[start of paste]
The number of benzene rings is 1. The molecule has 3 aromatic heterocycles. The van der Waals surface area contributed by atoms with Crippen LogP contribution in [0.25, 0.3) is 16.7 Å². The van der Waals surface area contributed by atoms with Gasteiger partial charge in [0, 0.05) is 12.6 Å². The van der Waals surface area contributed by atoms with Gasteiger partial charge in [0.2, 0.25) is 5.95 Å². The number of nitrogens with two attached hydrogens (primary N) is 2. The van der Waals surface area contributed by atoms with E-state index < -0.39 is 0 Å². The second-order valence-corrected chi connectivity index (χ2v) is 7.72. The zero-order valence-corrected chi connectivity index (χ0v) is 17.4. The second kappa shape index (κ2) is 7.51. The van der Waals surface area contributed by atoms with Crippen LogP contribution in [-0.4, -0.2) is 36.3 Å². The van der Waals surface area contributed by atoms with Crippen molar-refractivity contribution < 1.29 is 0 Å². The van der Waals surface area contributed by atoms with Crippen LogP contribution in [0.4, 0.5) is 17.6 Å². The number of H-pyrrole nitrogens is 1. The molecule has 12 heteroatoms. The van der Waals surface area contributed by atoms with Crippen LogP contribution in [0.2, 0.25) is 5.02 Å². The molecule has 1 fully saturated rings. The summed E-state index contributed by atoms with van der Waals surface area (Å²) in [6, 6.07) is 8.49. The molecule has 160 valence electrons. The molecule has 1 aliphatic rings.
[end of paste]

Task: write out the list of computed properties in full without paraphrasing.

The number of benzene rings is 1. The molecule has 3 aromatic heterocycles. The van der Waals surface area contributed by atoms with Crippen LogP contribution in [0.25, 0.3) is 16.7 Å². The van der Waals surface area contributed by atoms with Gasteiger partial charge in [0, 0.05) is 12.6 Å². The van der Waals surface area contributed by atoms with Gasteiger partial charge in [0.2, 0.25) is 5.95 Å². The number of nitrogens with two attached hydrogens (primary N) is 2. The van der Waals surface area contributed by atoms with E-state index < -0.39 is 0 Å². The second-order valence-corrected chi connectivity index (χ2v) is 7.72. The zero-order valence-corrected chi connectivity index (χ0v) is 17.4. The second kappa shape index (κ2) is 7.51. The van der Waals surface area contributed by atoms with Crippen LogP contribution in [-0.4, -0.2) is 36.3 Å². The van der Waals surface area contributed by atoms with Crippen molar-refractivity contribution < 1.29 is 0 Å². The van der Waals surface area contributed by atoms with Crippen LogP contribution in [0.4, 0.5) is 17.6 Å². The number of H-pyrrole nitrogens is 1. The molecule has 12 heteroatoms. The van der Waals surface area contributed by atoms with Crippen LogP contribution in [0.2, 0.25) is 5.02 Å². The molecule has 1 fully saturated rings. The summed E-state index contributed by atoms with van der Waals surface area (Å²) in [6, 6.07) is 8.49. The molecule has 160 valence electrons. The molecule has 1 aliphatic rings.